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The Geopolitical Landscape of Northern Canaan in the Late Bronze Age

Posted by on Jul 11, 2017

The Geopolitical Landscape of Northern Canaan in the Late Bronze Age
1671-4080
Dr. Mario A.S. Martin

During the Late Bronze Age (ca. 1500–1130 BCE) the northern regions of the land of Israel functioned as a buffer zone between the great empires—Egypt in the south and the Mitanni and subsequently the Hittites in the north. The political reality of the Canaanite city states was a blend of foreign influence, hegemony and occupation, diplomatic alliances and an ongoing fight for independence. The geographical landscape of this area was diversified, shaping economic subsistence, strategic locations, trade network and interregional interconnectedness in general. As a result, the polities on the Mediterranean coastal plain, in the Highlands and in the large intersecting valleys (Jezreel and Jordan Valleys) were faced with different circumstances.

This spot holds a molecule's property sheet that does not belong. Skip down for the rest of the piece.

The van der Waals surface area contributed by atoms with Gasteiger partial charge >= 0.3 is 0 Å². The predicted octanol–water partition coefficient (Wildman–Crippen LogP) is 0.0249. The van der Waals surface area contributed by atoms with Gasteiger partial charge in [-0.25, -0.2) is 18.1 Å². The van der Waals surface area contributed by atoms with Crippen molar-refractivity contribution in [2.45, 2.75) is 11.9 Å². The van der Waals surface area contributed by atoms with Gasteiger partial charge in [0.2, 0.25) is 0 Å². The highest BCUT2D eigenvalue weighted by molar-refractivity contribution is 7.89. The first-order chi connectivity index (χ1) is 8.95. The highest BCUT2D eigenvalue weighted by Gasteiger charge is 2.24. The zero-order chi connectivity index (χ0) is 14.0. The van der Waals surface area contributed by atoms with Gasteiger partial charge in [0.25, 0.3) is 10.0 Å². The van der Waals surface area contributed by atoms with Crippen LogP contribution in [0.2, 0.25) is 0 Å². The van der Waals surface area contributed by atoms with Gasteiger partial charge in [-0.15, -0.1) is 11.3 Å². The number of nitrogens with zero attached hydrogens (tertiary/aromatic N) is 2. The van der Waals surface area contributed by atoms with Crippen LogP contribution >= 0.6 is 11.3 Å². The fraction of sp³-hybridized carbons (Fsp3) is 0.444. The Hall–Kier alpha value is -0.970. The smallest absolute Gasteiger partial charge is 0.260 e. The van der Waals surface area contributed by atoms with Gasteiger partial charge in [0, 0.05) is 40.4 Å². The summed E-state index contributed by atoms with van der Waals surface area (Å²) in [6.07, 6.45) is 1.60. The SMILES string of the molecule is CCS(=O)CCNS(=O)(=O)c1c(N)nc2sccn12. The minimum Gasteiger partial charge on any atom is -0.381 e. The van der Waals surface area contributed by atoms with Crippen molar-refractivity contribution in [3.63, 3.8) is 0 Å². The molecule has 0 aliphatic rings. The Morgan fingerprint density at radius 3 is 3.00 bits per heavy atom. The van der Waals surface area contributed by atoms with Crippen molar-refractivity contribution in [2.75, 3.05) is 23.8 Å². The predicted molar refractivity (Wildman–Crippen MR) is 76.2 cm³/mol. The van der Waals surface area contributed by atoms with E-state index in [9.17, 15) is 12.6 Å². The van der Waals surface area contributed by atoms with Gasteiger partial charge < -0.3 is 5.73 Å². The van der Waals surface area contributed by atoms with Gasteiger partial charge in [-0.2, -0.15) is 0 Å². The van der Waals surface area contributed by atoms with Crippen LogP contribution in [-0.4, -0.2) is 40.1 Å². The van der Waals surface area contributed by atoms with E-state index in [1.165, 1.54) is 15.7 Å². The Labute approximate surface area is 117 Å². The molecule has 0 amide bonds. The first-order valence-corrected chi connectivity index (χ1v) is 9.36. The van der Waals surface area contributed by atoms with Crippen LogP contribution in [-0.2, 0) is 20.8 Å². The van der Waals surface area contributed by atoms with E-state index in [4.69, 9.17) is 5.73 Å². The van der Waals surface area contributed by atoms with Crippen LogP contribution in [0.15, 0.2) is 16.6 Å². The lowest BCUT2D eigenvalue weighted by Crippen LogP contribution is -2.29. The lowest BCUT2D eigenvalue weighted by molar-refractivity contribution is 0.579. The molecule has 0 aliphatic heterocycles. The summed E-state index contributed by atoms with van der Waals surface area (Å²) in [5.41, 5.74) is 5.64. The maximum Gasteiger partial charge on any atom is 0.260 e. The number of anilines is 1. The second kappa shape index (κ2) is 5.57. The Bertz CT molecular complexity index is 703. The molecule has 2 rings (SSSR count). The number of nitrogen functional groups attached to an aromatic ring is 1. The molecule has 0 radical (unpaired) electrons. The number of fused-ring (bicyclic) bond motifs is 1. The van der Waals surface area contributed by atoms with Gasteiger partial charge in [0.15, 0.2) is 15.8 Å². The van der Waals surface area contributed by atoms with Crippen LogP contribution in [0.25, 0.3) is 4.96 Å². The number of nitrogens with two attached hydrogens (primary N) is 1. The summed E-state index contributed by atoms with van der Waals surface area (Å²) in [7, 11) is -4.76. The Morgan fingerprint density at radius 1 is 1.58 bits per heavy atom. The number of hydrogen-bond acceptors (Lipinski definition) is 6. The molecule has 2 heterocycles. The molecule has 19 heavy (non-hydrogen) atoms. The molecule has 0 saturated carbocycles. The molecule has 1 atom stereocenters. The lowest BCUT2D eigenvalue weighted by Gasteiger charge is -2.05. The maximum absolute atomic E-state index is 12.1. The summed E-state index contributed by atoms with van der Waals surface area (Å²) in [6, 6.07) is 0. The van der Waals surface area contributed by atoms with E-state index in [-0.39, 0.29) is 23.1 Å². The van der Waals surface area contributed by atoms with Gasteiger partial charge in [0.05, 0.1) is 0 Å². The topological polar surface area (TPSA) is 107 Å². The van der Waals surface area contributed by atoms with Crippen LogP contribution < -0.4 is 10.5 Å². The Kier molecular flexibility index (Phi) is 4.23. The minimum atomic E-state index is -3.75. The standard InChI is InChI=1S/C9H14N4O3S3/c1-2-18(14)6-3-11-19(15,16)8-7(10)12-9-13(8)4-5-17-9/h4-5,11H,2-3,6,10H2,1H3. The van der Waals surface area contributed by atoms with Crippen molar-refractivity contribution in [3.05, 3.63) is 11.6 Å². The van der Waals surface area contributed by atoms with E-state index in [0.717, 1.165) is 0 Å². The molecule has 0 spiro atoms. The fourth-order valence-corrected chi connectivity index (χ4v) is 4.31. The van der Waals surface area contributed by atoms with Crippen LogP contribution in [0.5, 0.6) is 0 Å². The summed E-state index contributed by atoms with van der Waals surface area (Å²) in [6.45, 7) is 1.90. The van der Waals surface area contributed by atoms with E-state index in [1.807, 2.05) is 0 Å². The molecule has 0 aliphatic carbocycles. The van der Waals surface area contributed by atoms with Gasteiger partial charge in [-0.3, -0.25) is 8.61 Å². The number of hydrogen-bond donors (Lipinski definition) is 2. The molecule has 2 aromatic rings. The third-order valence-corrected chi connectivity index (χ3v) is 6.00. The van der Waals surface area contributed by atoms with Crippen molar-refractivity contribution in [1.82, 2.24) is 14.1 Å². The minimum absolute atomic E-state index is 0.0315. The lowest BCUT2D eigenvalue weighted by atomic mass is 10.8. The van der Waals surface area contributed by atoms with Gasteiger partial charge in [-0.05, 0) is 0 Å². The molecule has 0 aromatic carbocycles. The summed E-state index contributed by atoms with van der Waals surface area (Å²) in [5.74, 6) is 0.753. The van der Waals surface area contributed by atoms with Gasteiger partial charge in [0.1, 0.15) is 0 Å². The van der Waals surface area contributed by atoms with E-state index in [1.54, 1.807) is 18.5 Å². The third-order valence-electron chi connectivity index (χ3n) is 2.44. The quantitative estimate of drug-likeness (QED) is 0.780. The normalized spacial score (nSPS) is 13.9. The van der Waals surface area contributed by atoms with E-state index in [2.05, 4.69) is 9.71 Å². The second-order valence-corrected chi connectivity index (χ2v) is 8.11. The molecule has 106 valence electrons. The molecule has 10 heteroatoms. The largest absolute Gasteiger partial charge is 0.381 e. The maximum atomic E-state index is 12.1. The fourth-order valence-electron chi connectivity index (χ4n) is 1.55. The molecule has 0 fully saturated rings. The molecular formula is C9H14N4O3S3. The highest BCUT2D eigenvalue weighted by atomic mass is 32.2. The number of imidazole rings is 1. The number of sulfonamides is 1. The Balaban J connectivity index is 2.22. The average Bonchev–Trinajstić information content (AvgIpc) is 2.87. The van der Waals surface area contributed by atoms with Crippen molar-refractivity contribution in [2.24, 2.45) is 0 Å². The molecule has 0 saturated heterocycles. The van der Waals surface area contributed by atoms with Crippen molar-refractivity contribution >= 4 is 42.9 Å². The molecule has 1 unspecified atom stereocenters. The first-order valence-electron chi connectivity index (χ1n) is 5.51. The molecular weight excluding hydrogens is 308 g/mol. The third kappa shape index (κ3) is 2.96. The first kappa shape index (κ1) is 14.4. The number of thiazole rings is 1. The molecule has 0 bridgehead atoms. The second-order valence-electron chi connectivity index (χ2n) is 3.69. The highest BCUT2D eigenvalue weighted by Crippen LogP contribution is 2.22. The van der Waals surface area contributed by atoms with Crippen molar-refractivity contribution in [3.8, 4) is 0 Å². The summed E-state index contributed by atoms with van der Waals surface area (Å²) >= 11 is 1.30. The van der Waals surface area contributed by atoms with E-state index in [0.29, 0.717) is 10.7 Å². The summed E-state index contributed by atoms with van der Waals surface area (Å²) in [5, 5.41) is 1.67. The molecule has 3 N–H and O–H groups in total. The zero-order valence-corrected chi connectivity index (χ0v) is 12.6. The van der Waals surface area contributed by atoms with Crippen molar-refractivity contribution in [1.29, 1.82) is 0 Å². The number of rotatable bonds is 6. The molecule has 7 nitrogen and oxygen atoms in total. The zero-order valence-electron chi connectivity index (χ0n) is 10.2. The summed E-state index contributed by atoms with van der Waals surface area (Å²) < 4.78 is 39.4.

This course is a fusion of the textual and archaeological evidence from this period. It covers the main historical events and elaborates on the regional nuances. The textual sources are fascinating but at times sketchy. The highlight are the Amarna letters. Beyond that, it is mainly the archaeological finds at key sites, such as Megiddo, Beth-Shean and Hazor that complement the picture and reveal the true story of what the political life was like in the period under review.

Spring Semester    WED 10:00-14:00